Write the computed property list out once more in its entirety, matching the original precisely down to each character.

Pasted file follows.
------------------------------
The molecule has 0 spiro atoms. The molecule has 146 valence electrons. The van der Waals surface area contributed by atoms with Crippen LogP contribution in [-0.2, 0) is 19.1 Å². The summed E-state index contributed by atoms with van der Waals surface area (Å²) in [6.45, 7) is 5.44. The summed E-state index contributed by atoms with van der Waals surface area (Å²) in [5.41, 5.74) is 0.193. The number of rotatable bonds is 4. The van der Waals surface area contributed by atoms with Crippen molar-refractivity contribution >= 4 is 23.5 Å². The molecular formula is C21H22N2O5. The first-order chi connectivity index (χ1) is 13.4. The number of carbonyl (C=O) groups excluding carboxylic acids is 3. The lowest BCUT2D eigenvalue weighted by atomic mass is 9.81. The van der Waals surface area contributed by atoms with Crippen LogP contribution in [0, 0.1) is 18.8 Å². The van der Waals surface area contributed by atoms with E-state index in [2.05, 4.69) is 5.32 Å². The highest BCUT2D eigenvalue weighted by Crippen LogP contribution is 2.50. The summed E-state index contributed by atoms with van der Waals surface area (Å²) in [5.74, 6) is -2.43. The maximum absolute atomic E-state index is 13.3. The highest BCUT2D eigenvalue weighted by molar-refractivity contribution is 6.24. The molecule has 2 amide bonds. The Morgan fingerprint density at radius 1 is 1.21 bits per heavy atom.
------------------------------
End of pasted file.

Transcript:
The molecule has 0 spiro atoms. The molecule has 146 valence electrons. The van der Waals surface area contributed by atoms with Crippen LogP contribution in [-0.2, 0) is 19.1 Å². The summed E-state index contributed by atoms with van der Waals surface area (Å²) in [6.45, 7) is 5.44. The summed E-state index contributed by atoms with van der Waals surface area (Å²) in [5.41, 5.74) is 0.193. The number of rotatable bonds is 4. The van der Waals surface area contributed by atoms with Crippen molar-refractivity contribution >= 4 is 23.5 Å². The molecular formula is C21H22N2O5. The first-order chi connectivity index (χ1) is 13.4. The number of carbonyl (C=O) groups excluding carboxylic acids is 3. The lowest BCUT2D eigenvalue weighted by atomic mass is 9.81. The van der Waals surface area contributed by atoms with Crippen LogP contribution in [0, 0.1) is 18.8 Å². The van der Waals surface area contributed by atoms with E-state index in [2.05, 4.69) is 5.32 Å². The highest BCUT2D eigenvalue weighted by Crippen LogP contribution is 2.50. The summed E-state index contributed by atoms with van der Waals surface area (Å²) in [5.74, 6) is -2.43. The maximum absolute atomic E-state index is 13.3. The highest BCUT2D eigenvalue weighted by molar-refractivity contribution is 6.24. The molecule has 2 amide bonds. The Morgan fingerprint density at radius 1 is 1.21 bits per heavy atom.